6. Walk around, speak in-person.
In moderation, of course. Be respectful of the general work culture and your coworkers’ preferred means of communication (maybe Bill only wants to go over the agenda via chat or email, because he’s juggling five different tasks today), but also experiment with…HUMAN CONTACT. Get up from your desk every hour or so (avoid those blood clots!) and take a turn around the hall, go to the bathroom, or get a glass of water. Not only will the newly-pumping blood help with your productivity, but moving through the office might bring you into contact with your supervisors (a chance to speak in-person about your interest in a project) or coworkers (“Want to grab lunch later today?”). I guarantee you that human contact will help the day will seem shorter and less punishing.
7. After work, do the opposite of what you did all day.
If you sat in a cubicle, emailed for eight hours, and never once used your voice to communicate, get outside; call up a friend (or your mom) while take a walk through a busy part of town. Go to the gym and make a point of chatting with the lady at the help desk; do some errands on your way home from the office and strike up a brief conversation with the dude at the register or the lady in line for checkout. If you were on your feet all day, working a service or customer representative job, find a place where you can sit and breathe peacefully in silence. Read a book, cook yourself a nice dish (without listening to music or podcasts), or meditate to release all the assholery you dealt with today and quiet your mind.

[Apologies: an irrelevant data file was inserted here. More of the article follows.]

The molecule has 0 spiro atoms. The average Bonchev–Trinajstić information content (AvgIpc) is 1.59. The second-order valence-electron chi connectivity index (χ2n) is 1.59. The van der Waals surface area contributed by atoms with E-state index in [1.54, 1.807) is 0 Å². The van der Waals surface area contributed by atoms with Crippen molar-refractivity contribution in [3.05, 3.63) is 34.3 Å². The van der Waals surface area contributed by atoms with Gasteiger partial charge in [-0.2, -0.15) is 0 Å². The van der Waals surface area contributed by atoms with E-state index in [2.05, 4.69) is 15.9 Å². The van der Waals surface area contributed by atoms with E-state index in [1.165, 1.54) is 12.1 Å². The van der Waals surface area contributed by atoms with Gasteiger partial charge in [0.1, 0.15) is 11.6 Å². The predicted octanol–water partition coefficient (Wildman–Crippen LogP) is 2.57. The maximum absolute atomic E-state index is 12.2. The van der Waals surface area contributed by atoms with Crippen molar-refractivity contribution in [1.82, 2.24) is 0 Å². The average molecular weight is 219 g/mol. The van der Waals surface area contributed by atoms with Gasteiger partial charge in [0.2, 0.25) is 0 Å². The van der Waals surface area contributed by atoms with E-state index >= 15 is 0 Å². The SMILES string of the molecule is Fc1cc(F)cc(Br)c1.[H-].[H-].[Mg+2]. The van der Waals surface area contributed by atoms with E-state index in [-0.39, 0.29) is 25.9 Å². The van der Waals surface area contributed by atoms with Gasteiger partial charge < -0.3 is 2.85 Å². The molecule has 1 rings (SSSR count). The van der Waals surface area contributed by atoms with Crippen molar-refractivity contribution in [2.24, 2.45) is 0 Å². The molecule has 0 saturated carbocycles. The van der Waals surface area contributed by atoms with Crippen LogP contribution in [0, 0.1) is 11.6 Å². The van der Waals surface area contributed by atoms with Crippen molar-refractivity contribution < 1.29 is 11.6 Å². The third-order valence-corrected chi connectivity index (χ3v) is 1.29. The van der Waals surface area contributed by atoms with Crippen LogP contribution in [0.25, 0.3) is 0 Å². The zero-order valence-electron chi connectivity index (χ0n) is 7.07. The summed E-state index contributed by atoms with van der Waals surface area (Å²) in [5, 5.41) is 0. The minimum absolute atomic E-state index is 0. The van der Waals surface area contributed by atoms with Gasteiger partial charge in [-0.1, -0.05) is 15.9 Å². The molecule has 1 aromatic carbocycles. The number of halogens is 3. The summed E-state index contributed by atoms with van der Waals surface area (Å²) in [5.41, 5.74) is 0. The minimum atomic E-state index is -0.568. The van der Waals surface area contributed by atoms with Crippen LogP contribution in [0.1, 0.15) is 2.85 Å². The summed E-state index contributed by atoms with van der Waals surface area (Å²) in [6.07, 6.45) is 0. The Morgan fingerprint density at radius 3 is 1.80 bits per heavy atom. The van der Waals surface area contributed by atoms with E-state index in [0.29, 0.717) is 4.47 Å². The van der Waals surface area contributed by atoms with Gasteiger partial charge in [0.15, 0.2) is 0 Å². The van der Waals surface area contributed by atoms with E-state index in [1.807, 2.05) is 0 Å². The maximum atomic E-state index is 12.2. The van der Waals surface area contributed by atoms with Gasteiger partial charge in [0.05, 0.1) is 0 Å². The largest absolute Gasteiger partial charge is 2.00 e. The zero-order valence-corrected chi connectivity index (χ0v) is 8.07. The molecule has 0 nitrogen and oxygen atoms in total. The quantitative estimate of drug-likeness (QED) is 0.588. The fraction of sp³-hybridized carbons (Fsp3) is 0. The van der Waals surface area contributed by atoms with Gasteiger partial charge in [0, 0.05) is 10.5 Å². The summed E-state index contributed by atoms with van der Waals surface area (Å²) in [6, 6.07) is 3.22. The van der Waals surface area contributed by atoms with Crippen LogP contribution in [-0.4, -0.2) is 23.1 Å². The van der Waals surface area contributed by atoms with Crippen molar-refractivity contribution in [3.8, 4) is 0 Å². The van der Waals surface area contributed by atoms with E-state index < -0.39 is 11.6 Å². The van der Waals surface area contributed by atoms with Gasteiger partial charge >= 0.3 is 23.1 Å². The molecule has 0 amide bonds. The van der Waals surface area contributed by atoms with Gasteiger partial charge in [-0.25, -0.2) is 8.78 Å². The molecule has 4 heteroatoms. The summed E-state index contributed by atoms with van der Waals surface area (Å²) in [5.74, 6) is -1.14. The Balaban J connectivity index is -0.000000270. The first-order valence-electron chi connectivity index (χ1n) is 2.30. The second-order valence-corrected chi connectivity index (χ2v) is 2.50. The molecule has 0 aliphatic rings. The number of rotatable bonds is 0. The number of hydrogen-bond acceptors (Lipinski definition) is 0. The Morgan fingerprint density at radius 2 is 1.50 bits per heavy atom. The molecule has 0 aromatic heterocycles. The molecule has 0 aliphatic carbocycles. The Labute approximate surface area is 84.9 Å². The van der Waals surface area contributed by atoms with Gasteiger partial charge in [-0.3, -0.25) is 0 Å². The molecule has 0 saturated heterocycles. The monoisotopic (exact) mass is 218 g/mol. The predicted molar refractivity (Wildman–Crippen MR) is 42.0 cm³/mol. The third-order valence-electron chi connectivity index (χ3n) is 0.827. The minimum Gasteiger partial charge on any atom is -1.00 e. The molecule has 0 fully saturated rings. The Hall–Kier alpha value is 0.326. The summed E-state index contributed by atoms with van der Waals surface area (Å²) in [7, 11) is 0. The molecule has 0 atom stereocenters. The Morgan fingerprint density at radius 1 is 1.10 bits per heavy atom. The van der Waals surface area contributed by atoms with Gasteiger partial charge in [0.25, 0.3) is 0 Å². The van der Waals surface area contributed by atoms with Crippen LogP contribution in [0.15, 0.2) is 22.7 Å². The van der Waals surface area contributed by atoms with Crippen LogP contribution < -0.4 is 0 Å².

8. Don’t use Happy Hour as a cure-all.
Everyone once and a while, taking advantage of the $4 draft beer at your local bar is a fun, affordable way to kick back, blow off steam, and laugh the day off with your buddies. But if you find yourself living for that happy hour — or drinking is your only social outlet outside of work — pump the breaks. The road to AA is paved with happy hour price tags. This is especially true if the restaurant you serve in has a bar with employee discounts (or the bartender tends to pour you one, or several, “on the house.”) I’ve seen a few friends of mine — especially those in the restaurant business — run themselves into serious trouble with an after-work habit that began innocently. Drinking won’t make your job any less boring; no matter how hungover you are, your tasks will be waiting for you in the morning (and they’ll feel even more insurmountable if you try to tackle them while hungover).
9. Schedule your weekends ahead of time.
Your weekend (or off-shift day) fun is the carrot you can dangle in front of yourself throughout a dismal work week. The more concrete and active your plans are, the better: buy tickets in advance for a show, set the itinerary and trail for your day hike, coordinate your ride to the beach, invite friends for dinner and make a grocery list. That way, when you leave work feeling exhausted yet unfulfilled, you’ll have a timeline to hold yourself to (no backing out on hosting that dinner, because five people are coming!). These plans will be your light at the end of the tunnel, your reminder that You Are Not Your Job. The extra planning and effort of pre-planning your weekend can feel overwhelming when work is kicking your butt; trust me, the emails and grocery lists will be worth it, once the weekend finally rolls around. Plus, afterglow of your adventures will give you courage as you start the next work day.